Crucial shop improvisations
Workshops are very similar to kitchens: both rooms house limited tool collections and woodworkers and chefs alike must improvise if key tools are missing. This project is a great example of this maxim. Don’t have a lathe? No problem-here’s a technique for occasional small-scale wood turning.
For smaller projects such as this, a drill lathe works well so long as it’s properly positioned. Place a 3/4″ thick scrap onto the left front corner of the workbench as a base. Then put a handscrew clamp flat on top of this with the jaws opening to the right to cradle the drill. Sit the drill on its back with the handle sticking straight up and the chuck pointing to the right. Clamp it down with a handscrew. Position the drill as close to the front edge of the workbench as possible, leaving room for the lathe tool rest. Clamp the woodscrew to the bench with both clamps. Make sure the drill is angled to spin the ring holder parallel to the tabletop. Chuck a bit into the drill and measure the distance from the bit to the bench in two spots. Adjust the drill until the bit is perfectly straight.
Grab a piece of scrap wood and hold it against the drill chuck on top of the bench. Draw a pencil line to match the chuck centre. Drive a finishing nail smack into the mark and cut the nail head off, leaving an 8″ stub. Bull-nose or chamfer one edge of the scrap piece for the tool rest.
Prepare the Blank
Begin by drilling a 3/8″ hole into one end of the 3″ walnut piece approximately 3/4″-deep. Drill a matching hole into the other piece of walnut and glue the pieces together using 1 1/2″ of a 3/8″ dowel. Make sure the pieces fit together tightly.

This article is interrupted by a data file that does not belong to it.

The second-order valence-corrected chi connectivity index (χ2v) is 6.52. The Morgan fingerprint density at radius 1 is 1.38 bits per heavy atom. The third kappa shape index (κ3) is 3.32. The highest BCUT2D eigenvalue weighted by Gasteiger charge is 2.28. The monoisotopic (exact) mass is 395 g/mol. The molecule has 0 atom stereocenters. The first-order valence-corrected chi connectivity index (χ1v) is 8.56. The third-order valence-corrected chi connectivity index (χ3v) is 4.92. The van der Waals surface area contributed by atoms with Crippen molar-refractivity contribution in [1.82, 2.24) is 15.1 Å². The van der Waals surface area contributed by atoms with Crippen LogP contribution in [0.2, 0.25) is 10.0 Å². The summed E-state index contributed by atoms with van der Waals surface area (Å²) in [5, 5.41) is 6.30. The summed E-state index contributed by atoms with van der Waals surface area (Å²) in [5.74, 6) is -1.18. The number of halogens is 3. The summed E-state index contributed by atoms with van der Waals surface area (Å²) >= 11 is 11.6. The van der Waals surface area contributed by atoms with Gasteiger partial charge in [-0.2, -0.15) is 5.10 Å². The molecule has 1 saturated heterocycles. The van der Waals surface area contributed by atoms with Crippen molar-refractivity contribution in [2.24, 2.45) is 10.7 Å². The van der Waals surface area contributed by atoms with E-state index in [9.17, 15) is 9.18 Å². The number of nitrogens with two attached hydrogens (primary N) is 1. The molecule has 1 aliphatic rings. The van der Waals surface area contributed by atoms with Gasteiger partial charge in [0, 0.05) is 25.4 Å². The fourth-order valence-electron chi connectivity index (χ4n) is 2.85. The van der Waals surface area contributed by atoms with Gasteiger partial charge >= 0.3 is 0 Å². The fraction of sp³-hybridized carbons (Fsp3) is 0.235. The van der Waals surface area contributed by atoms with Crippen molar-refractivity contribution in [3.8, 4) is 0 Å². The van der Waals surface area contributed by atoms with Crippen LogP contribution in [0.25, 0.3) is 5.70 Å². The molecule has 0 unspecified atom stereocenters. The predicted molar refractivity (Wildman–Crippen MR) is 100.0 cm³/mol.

Once the dowel joint is dry, drill a 3/8″-dia.x 3/4″-deep hole into the base. Glue a 1 1/2″ dowel inside the hole. After the glue dries, remove all the corners with a rasp.
Next, tightly wrap the dowel stub with some electrical tape. Drill a hole into the ring holder at the other end. The overall size and length of the finishing nail stub in the tail stock determines the diametre and depth. Use a matching finishing nail as a bit.
Chuck the ring holder into the drill. Set the tail stock and screw it to your work surface. Then set the tool rest the same way, making sure it is square with the tail brace.
I wrapped a small piece of wire around the drill trigger and handle to control the speed. Tighten the wire one twist at a time until you get the right speed. Also, it’s a good idea to plug the drill into an extension bar with an on/off switch so you can easily control the power.
Turn the ring holder and slightly taper it. The base should be a little wider than the rings it will eventually hold. Don’t put your fingers between the spinning piece and the tool rest because your fingers can get pulled into it.
Finally, measure and cut a small, 2 x 2 square base and chamfer the edges. Attach it to the ring holder with glue or an embedded dowel.
Tools required: 1 3/8″ variable speed, reversible drill; 3/8″ bit; a wooden hand screw; two F-clamps; screws; hammer; pliers; saw; rasp; sandpaper; a face shield; lathe tools.
Materials required: a 3″ piece of 1″ x 1″ walnut stock with the grain running parallel to the length; a 1 1/2″ x 1 1/2″ x 3/4″ piece of walnut; a 3/4″-thick piece of scrap; a 4″-long piece of scrap wide enough for a tool rest; two pieces of scrap for the tail stock; approximately 4″ of a 3/8″ dowel; a finishing nail; screws; beeswax or any finish of your choice.